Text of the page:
WOMBAT STATE FOREST/LERDERDERG STATE PARK (@ 70km as the crow flies)
Gold lured people into the region before logging took over, with Blackwood a favourite for furniture makers. Now, Wombat State Forest and Lerderderg State Park are popular with four-wheel drivers. The tracks rate from easy to downright ludicrous. When it’s wet, the stakes are raised even higher.
There are several access points to Wombat – either via the Calder Highway to Woodend or the Western Highway to Blackwood. A lot of the tracks are old forest tracks from the logging days but what may start as a gravel road could turn into a tyre-spinning goat track.
A track that offers an amazing challenge is Ratcliffe Track that climbs from Firth Road up to Blue Gum Track. You will be tested, but then the reward is the magnificent views. Blue Gum Track is my favourite ‘finishing’ track, recommended to be driven north to south although you will come across vehicles heading in the opposite direction. Again, it’s the views that will take your breath away as you drive the ridgeline.
O’Briens Crossing has bugger-all camping, but Firth Park is larger and more suitable for camper trailers. Base yourself here and explore the region over a weekend. This’ll give you heaps of time to challenge your 4X4 skills. It will also give you time to enjoy a picnic at O’Briens or a top lunch at the Cosmopolitan in nearby Trentham.
TOOLANGI STATE FOREST (@ 65km as the crow flies)
Another of my old stomping grounds, Toolangi is close to being my favourite 4X4 region. With towering Mountain Ash, bog holes big enough to swallow your fourby and steep, off-camber tracks that will make your nose bleed, there is something for everyone at Toolangi.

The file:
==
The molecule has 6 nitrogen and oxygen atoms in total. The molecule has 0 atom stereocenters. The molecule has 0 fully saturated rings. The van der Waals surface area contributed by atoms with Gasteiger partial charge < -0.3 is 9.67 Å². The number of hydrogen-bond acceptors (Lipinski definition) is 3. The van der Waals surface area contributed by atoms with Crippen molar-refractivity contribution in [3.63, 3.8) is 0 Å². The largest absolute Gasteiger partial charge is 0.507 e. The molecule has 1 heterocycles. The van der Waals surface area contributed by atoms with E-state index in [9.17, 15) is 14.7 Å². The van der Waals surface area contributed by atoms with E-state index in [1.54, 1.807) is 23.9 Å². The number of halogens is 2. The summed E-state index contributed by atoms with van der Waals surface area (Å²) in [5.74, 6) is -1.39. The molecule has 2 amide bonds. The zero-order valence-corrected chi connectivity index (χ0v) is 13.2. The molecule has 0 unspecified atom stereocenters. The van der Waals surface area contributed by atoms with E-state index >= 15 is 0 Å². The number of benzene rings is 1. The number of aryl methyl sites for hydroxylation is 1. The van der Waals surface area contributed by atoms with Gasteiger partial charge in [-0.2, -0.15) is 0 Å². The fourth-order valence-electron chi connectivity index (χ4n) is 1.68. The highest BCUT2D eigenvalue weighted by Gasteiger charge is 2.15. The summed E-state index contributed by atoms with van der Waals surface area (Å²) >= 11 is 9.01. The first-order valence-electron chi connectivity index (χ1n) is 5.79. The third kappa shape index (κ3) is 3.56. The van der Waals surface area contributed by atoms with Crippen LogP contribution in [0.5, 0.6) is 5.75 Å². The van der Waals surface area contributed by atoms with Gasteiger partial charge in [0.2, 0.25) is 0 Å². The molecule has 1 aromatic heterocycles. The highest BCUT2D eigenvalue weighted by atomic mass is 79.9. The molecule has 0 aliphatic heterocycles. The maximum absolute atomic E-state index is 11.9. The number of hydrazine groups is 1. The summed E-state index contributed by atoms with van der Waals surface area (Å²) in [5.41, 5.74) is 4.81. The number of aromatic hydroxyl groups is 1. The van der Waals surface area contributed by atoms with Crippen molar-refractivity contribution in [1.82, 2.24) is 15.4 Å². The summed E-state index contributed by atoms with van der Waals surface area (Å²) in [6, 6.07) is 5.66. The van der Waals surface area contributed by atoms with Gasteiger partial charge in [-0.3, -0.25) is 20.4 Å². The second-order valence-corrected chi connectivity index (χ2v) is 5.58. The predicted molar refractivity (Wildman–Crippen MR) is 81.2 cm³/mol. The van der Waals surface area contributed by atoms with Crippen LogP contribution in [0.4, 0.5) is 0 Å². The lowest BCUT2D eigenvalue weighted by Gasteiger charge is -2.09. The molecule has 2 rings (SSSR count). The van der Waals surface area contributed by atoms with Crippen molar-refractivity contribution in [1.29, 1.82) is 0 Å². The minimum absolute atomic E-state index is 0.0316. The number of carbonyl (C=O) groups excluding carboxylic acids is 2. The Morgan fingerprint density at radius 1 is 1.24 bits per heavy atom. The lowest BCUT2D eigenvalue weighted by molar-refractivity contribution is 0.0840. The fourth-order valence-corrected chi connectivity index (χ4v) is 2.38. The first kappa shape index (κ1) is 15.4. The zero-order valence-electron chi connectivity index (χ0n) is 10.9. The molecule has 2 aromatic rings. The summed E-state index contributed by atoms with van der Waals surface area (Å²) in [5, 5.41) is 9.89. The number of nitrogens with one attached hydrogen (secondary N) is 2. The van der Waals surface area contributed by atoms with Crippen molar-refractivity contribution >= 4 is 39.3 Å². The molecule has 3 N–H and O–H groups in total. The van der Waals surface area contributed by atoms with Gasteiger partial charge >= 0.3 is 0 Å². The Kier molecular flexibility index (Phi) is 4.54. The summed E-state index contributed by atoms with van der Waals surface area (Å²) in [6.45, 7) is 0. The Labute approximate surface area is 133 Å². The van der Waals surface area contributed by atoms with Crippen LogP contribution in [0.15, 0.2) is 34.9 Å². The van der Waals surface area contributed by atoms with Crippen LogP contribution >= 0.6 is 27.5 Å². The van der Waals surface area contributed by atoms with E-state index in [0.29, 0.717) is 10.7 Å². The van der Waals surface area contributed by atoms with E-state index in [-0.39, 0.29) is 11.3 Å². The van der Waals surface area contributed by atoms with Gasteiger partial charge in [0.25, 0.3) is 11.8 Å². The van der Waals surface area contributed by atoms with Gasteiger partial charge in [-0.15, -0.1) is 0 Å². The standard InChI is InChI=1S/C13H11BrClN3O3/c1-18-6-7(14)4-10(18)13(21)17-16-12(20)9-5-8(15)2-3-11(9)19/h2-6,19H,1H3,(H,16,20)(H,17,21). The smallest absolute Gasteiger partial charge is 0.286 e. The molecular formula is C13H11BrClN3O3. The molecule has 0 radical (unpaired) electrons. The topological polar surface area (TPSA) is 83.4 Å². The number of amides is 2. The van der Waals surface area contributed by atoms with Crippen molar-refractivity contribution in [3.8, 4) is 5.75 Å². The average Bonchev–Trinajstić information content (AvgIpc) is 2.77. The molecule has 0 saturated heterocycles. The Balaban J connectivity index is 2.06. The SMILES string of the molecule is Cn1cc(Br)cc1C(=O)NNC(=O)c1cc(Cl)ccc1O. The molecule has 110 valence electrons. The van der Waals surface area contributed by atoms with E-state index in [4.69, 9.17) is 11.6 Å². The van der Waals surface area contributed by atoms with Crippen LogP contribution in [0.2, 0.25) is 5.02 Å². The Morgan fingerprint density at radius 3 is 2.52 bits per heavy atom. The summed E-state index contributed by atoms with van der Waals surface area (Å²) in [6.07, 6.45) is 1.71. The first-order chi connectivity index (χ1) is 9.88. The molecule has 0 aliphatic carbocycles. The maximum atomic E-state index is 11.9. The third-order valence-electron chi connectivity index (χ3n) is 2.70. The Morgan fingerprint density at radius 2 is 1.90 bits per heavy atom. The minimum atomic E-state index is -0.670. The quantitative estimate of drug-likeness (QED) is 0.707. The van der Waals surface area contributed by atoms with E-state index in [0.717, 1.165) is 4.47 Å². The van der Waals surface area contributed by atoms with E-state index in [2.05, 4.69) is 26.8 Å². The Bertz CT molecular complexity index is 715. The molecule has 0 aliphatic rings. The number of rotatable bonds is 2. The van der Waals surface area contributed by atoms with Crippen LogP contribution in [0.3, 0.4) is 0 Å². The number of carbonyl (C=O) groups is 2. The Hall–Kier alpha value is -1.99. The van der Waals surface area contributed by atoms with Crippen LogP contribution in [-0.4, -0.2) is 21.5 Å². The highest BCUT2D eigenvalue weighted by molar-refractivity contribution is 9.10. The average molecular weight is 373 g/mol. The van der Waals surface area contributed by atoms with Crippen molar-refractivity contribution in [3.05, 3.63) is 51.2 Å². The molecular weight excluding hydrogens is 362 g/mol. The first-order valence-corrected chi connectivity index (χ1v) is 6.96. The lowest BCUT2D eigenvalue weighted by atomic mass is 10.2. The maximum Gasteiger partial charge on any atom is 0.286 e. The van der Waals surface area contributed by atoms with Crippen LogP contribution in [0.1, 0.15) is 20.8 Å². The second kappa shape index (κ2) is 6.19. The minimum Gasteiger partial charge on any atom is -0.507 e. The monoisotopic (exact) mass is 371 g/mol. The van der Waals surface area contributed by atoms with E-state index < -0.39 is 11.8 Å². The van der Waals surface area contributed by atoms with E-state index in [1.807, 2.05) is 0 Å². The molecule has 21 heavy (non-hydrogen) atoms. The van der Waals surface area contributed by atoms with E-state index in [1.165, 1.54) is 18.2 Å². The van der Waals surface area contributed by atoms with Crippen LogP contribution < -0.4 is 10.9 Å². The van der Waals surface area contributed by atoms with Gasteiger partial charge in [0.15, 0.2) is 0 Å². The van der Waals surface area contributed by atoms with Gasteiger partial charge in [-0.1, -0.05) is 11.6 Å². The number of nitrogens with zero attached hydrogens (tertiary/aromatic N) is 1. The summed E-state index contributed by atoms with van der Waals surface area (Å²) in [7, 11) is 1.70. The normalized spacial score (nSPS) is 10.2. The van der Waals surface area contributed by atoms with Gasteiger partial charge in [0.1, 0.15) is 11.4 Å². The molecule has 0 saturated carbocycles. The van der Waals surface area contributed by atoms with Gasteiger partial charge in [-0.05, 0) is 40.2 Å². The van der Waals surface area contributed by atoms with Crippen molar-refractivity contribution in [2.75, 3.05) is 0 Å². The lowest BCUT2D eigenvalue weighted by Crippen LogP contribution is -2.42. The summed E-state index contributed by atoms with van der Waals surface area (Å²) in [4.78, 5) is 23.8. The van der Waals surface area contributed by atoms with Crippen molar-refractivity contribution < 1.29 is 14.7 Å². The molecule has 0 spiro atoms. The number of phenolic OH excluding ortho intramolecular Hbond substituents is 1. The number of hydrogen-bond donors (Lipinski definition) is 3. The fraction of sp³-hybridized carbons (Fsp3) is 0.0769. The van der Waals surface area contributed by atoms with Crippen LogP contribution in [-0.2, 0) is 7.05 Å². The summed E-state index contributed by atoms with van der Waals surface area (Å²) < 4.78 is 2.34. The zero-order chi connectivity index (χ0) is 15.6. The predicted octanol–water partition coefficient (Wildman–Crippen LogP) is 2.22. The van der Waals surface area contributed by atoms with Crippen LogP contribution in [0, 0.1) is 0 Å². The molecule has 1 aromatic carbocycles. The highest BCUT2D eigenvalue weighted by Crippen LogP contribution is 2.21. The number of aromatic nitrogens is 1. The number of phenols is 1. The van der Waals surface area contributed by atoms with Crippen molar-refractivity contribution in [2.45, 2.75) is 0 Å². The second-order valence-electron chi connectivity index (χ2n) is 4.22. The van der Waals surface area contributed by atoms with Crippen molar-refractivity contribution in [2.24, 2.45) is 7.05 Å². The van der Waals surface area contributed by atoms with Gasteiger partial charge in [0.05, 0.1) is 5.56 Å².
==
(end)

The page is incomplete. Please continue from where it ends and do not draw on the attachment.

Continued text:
The best jump-off point is off the Melba Highway 23km from Yarra Glen. You can turn right onto Rocky Track and drop your tyre pressures as you decide which line to take in climbing this epic route. Or the second option is to turn right onto Marginal Road 50m further along. The number of tracks that lead either from or to Marginal Road is more than I can count, so it is a good place to start.
Murrindini Reserve has a number of campgrounds ($7 per vehicle) and is a great place to base yourself. The weather can change quickly, so make sure you have recovery gear; you will need it.
BUNYIP STATE PARK (@ 66km as the crow flies)
Haven’t I had some fun at Bunyip State Park over the years? It has the stickiest orange clay, the deepest black mud and some places to really have some fun. This is my Number 1 4X4 destination close to Melbourne. Aboriginals believe that the ‘buneep’ or bunyip spirit lives in the waterways in the park, hence many Aboriginals and white settlers have avoided the area. Unfortunately, it hasn’t kept the poison pens away!
Access to Bunyip is from Gembrook in the east or Tynong North in the south. Once there, head to Black Snake Creek Road and find a track north to the powerlines. You can have hours of fun along some of the clay and rock sections here. Anderson Track will push you in the wet and Gentle Annie, Western and Bullock Link Tracks will have you reaching for the diff-locker switch.
While all 4X4 tracks are closed between mid-June and November, it still leaves heaps of time to really test out your vehicle, your driving skills and your recovery techniques.